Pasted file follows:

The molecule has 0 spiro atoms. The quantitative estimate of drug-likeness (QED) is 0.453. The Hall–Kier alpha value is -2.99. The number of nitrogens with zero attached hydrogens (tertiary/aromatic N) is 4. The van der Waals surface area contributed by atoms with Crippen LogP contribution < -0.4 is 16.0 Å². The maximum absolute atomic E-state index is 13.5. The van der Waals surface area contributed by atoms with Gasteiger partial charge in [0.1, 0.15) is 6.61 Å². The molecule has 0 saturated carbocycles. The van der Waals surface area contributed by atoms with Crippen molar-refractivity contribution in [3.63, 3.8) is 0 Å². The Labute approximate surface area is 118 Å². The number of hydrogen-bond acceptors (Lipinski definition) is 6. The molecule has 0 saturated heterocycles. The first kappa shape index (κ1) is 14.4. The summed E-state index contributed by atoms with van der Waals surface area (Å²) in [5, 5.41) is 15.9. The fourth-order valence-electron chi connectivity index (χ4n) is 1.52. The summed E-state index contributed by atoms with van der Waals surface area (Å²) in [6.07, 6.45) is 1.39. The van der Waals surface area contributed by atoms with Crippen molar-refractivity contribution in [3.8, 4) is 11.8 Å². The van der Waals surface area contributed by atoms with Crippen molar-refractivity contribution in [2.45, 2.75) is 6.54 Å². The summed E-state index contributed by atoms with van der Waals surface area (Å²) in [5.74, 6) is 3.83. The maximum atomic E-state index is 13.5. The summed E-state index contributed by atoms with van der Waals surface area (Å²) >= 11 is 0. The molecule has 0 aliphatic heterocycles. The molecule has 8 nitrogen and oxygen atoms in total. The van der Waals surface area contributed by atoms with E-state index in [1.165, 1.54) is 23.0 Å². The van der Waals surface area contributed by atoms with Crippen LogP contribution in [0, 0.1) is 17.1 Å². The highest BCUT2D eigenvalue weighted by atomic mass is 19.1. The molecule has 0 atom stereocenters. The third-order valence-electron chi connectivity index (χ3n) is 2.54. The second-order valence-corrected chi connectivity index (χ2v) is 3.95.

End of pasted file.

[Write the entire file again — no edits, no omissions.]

The molecule has 0 spiro atoms. The quantitative estimate of drug-likeness (QED) is 0.453. The Hall–Kier alpha value is -2.99. The number of nitrogens with zero attached hydrogens (tertiary/aromatic N) is 4. The van der Waals surface area contributed by atoms with Crippen LogP contribution < -0.4 is 16.0 Å². The maximum absolute atomic E-state index is 13.5. The van der Waals surface area contributed by atoms with Gasteiger partial charge in [0.1, 0.15) is 6.61 Å². The molecule has 0 saturated carbocycles. The van der Waals surface area contributed by atoms with Crippen molar-refractivity contribution in [3.63, 3.8) is 0 Å². The Labute approximate surface area is 118 Å². The number of hydrogen-bond acceptors (Lipinski definition) is 6. The molecule has 0 saturated heterocycles. The first kappa shape index (κ1) is 14.4. The summed E-state index contributed by atoms with van der Waals surface area (Å²) in [5, 5.41) is 15.9. The fourth-order valence-electron chi connectivity index (χ4n) is 1.52. The summed E-state index contributed by atoms with van der Waals surface area (Å²) in [6.07, 6.45) is 1.39. The van der Waals surface area contributed by atoms with Crippen molar-refractivity contribution in [3.8, 4) is 11.8 Å². The van der Waals surface area contributed by atoms with Crippen molar-refractivity contribution in [2.45, 2.75) is 6.54 Å². The summed E-state index contributed by atoms with van der Waals surface area (Å²) in [5.74, 6) is 3.83. The maximum atomic E-state index is 13.5. The summed E-state index contributed by atoms with van der Waals surface area (Å²) >= 11 is 0. The molecule has 0 aliphatic heterocycles. The molecule has 8 nitrogen and oxygen atoms in total. The van der Waals surface area contributed by atoms with E-state index in [1.165, 1.54) is 23.0 Å². The van der Waals surface area contributed by atoms with Crippen LogP contribution in [0, 0.1) is 17.1 Å². The highest BCUT2D eigenvalue weighted by atomic mass is 19.1. The molecule has 0 atom stereocenters. The third-order valence-electron chi connectivity index (χ3n) is 2.54. The second-order valence-corrected chi connectivity index (χ2v) is 3.95.